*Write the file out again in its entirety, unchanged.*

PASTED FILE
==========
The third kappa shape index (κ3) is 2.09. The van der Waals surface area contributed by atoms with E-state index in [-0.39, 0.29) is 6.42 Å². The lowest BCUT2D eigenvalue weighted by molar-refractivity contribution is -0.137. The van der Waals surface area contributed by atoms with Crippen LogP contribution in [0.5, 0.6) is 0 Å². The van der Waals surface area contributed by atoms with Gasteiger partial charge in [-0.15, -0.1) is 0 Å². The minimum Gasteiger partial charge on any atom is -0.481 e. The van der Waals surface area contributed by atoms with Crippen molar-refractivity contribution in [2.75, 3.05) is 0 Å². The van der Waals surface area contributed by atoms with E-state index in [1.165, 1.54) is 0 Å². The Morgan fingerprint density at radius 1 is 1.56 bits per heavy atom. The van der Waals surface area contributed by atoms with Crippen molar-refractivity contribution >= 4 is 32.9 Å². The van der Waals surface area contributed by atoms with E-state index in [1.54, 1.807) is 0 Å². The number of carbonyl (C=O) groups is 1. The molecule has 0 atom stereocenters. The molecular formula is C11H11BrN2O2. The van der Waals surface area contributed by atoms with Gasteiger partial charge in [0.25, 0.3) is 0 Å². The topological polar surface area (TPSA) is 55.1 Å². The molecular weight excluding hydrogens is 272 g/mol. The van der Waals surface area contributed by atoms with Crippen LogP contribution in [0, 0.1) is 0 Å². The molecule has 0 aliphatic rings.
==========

The third kappa shape index (κ3) is 2.09. The van der Waals surface area contributed by atoms with E-state index in [-0.39, 0.29) is 6.42 Å². The lowest BCUT2D eigenvalue weighted by molar-refractivity contribution is -0.137. The van der Waals surface area contributed by atoms with Crippen LogP contribution in [0.5, 0.6) is 0 Å². The van der Waals surface area contributed by atoms with Gasteiger partial charge in [-0.15, -0.1) is 0 Å². The minimum Gasteiger partial charge on any atom is -0.481 e. The van der Waals surface area contributed by atoms with Crippen molar-refractivity contribution in [2.75, 3.05) is 0 Å². The van der Waals surface area contributed by atoms with E-state index in [1.165, 1.54) is 0 Å². The Morgan fingerprint density at radius 1 is 1.56 bits per heavy atom. The van der Waals surface area contributed by atoms with Crippen molar-refractivity contribution >= 4 is 32.9 Å². The van der Waals surface area contributed by atoms with E-state index in [1.54, 1.807) is 0 Å². The number of carbonyl (C=O) groups is 1. The molecule has 0 atom stereocenters. The molecular formula is C11H11BrN2O2. The van der Waals surface area contributed by atoms with Gasteiger partial charge in [0.25, 0.3) is 0 Å². The topological polar surface area (TPSA) is 55.1 Å². The molecular weight excluding hydrogens is 272 g/mol. The van der Waals surface area contributed by atoms with Crippen LogP contribution in [0, 0.1) is 0 Å². The molecule has 0 aliphatic rings.